With the bit file generated, we are now able to create software that configures the ADV7611 Low-Power HDMI Receiver chip and the Zynq SoC’s VTC (Video Timing Controller). If we do this correctly, the VTC will then be able to report the input video mode.
To be able to receive and detect the video mode, the software must perform the following steps:
Initialize and configure the Zynq SoC’s I2C controller for master operation at 100KHz
Initialize and configure the VTC
Configure the ADV7611
Sample the VTC once a second, reporting the detected video mode
ZedBoard, FMC HDMI, and the PYNQ dev board connected for testing
Configuring the I2C and VTC is very simple. We have done both several times throughout this series (See these links: I2C, VTC.) Configuring the ADV7611 is more complicated and is performed using I2C. This is where this example gets a little complicated as the ADV7611 uses eight internal I2C slave addresses to configure different sub functions.
To reduce address-contention issues, seven of these addresses are user configurable. Only the IO Map has a fixed default address.
I2C addressing uses 7 bits. However, the ADV7611 documentation specifies 8-bit addresses, which includes a Read/Write bit. If we do not understand the translation between these 7- and 8-bit addresses, we will experience addressing issues because the Read/Write bit is set or cleared depending on the function we call from XIICPS.h.
The picture below shows the conversion from 8-bit to 7-bit format. The simplest method is to shift the 8-bit address one place to the right.
We need to create a header file containing the commands to configure each of the eight ADV7611’s sub functions.
This raises the question of where to obtain the information to configure the ADV7611 device. Rather helpfully, the Analog Devices engineer zone, provides several resources including a recommended registers settings guide and several pre-tested scripts that you can download and use to configure the device for most use cases. All we need to do is select the desired use case and incorporate the commands into our header file.
One thing we must be very careful with is that the first command issued to the AD7611 must be an I2C reset command. You may see a NACK on the I2C bus in response to this command as the reset asserts very quickly. We also need to wait an appropriate period after issuing the reset command before continuing to load commands. In this example, I decided to wait the same time as following a hard reset, which the data sheet specifies as 5msec.
Once 5msec has elapsed following the reset, we can continue loading configuration data, which includes the Extended Display Identification Data (EDID) table. The EDID identifies to the source the capabilities of the display. Without a valid EDID table, the HDMI source will not start transmitting data.
Having properly configured the ADV7611, we may want to read back registers to ensure that it is properly configured or to access the device’s status. To do this successfully, we need to perform what is known as a I2C repeat start in the transaction following the initial I2C write. A repeat start is used when a master issues a write command and then wants to read back the result immediately. Issuing the repeat start prevents another device from interrupting the sequence.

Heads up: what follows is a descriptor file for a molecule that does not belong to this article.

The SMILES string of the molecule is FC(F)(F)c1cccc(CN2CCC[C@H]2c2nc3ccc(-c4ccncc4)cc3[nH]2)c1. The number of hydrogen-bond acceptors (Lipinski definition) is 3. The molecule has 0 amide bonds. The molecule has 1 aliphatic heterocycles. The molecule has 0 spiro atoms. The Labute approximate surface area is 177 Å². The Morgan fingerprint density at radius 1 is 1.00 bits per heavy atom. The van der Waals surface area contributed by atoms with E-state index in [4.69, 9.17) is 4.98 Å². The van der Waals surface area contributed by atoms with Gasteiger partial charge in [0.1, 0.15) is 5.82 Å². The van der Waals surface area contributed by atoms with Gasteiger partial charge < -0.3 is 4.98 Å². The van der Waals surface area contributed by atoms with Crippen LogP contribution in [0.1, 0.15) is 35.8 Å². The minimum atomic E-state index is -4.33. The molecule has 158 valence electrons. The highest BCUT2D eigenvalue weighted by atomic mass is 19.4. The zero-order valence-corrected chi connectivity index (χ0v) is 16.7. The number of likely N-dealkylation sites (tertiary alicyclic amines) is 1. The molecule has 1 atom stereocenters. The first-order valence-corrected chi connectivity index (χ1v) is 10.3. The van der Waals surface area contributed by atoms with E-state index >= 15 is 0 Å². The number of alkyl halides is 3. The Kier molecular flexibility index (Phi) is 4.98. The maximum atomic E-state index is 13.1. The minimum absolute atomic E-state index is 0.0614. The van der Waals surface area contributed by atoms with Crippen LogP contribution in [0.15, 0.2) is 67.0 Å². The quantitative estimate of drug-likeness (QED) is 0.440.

We can configure the I2C controller to issue repeat starts between write and read operations within our software application by using the function call XIicPs_SetOptions(&Iic,XIICPS_REP_START_OPTION). Once we have completed the transaction we need to clear the repeat start option using the XIicPs_ClearOptions(&Iic,XIICPS_REP_START_OPTION) function call. Otherwise we may have issues with communication.
Once configured, the ADV7611 starts free running. It will generate HDMI Frames even with no source connected. The VTC will receive these input frames, lock to them and determine the video mode. We can obtain both the timing parameters and video mode by using the VTC API. The video modes that can be detected are:
Initially in its free-running mode, the ADV7611 outputs video in 480x640 pixel format. Checking the VTC registers, it is also possible to observe that the detector has locked with the incoming sync signals and has detected the mode correctly, as shown in the image below:
With the free-running mode functioning properly, the next step is to stimulate the FMC HDMI with different resolutions to ensure that they are correctly detected.
To test the application, we will use a PYNQ Dev Board. The PYNQ is ideal for this application because it is easily configured for different HDMI video standards using just a few lines of Python, as shown below. The only downside is the PYNQ board does not generate fully compliant 1080P video timing.
SVGA video outputting 800 pixels by 600 lines @ 60Hz
720P video outputting 1280 pixels by 720 Lines @ 60 Hz
SXGA video outputting 1280 pixels by 1024 lines @ 60Hz
Having performed these tests, it is clear the ADV7611 on the FMC HDMI is working as required and is receiving and decoding different HDMI resolutions correctly. At the same time, the VTC is correctly detecting the video mode, enabling us to capture video data on our Zynq SoC or Zynq UltraScale+ MPSoC systems for further processing.
The FMC HDMI has another method of receiving HDMI that equalizes the channel and passes it through to the Zynq SoC’s or Zynq UltraScale+ MPSoC’s PL for decoding. I will create an example design based upon that input over the next few weeks.
Note that we can also use this same approach with a MicroBlaze soft processor core instantiated in a Xilinx FPGA.